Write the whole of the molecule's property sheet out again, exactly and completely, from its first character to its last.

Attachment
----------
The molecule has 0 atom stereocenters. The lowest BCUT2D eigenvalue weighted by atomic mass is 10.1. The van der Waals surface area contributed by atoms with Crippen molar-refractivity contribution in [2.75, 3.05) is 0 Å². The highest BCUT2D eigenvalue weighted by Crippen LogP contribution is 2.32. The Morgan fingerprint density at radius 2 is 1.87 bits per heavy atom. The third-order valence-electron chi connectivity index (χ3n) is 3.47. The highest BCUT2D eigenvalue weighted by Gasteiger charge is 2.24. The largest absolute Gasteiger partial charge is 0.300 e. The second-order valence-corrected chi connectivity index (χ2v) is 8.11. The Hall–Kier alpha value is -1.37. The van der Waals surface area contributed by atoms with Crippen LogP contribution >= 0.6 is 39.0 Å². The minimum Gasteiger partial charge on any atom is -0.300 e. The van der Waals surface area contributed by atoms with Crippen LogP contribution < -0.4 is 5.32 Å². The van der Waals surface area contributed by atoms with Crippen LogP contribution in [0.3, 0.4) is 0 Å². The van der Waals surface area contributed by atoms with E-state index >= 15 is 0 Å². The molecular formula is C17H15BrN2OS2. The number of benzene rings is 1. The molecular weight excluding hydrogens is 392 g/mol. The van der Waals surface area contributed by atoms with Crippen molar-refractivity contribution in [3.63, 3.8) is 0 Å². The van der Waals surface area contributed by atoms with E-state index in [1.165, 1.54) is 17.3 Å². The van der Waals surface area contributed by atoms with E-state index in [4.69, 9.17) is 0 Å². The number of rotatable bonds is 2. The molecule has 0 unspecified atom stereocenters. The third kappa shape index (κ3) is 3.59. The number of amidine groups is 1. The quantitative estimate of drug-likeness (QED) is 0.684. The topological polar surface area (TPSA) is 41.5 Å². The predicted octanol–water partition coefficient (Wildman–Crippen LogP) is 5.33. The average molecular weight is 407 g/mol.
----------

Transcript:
The molecule has 0 atom stereocenters. The lowest BCUT2D eigenvalue weighted by atomic mass is 10.1. The van der Waals surface area contributed by atoms with Crippen molar-refractivity contribution in [2.75, 3.05) is 0 Å². The highest BCUT2D eigenvalue weighted by Crippen LogP contribution is 2.32. The Morgan fingerprint density at radius 2 is 1.87 bits per heavy atom. The third-order valence-electron chi connectivity index (χ3n) is 3.47. The highest BCUT2D eigenvalue weighted by Gasteiger charge is 2.24. The largest absolute Gasteiger partial charge is 0.300 e. The second-order valence-corrected chi connectivity index (χ2v) is 8.11. The Hall–Kier alpha value is -1.37. The van der Waals surface area contributed by atoms with Crippen LogP contribution >= 0.6 is 39.0 Å². The minimum Gasteiger partial charge on any atom is -0.300 e. The van der Waals surface area contributed by atoms with Crippen LogP contribution < -0.4 is 5.32 Å². The van der Waals surface area contributed by atoms with Crippen LogP contribution in [0.3, 0.4) is 0 Å². The van der Waals surface area contributed by atoms with E-state index >= 15 is 0 Å². The molecular formula is C17H15BrN2OS2. The number of benzene rings is 1. The molecular weight excluding hydrogens is 392 g/mol. The van der Waals surface area contributed by atoms with Crippen molar-refractivity contribution in [3.63, 3.8) is 0 Å². The van der Waals surface area contributed by atoms with E-state index in [1.165, 1.54) is 17.3 Å². The van der Waals surface area contributed by atoms with E-state index in [4.69, 9.17) is 0 Å². The number of rotatable bonds is 2. The molecule has 0 unspecified atom stereocenters. The third kappa shape index (κ3) is 3.59. The number of amidine groups is 1. The quantitative estimate of drug-likeness (QED) is 0.684. The topological polar surface area (TPSA) is 41.5 Å². The predicted octanol–water partition coefficient (Wildman–Crippen LogP) is 5.33. The average molecular weight is 407 g/mol.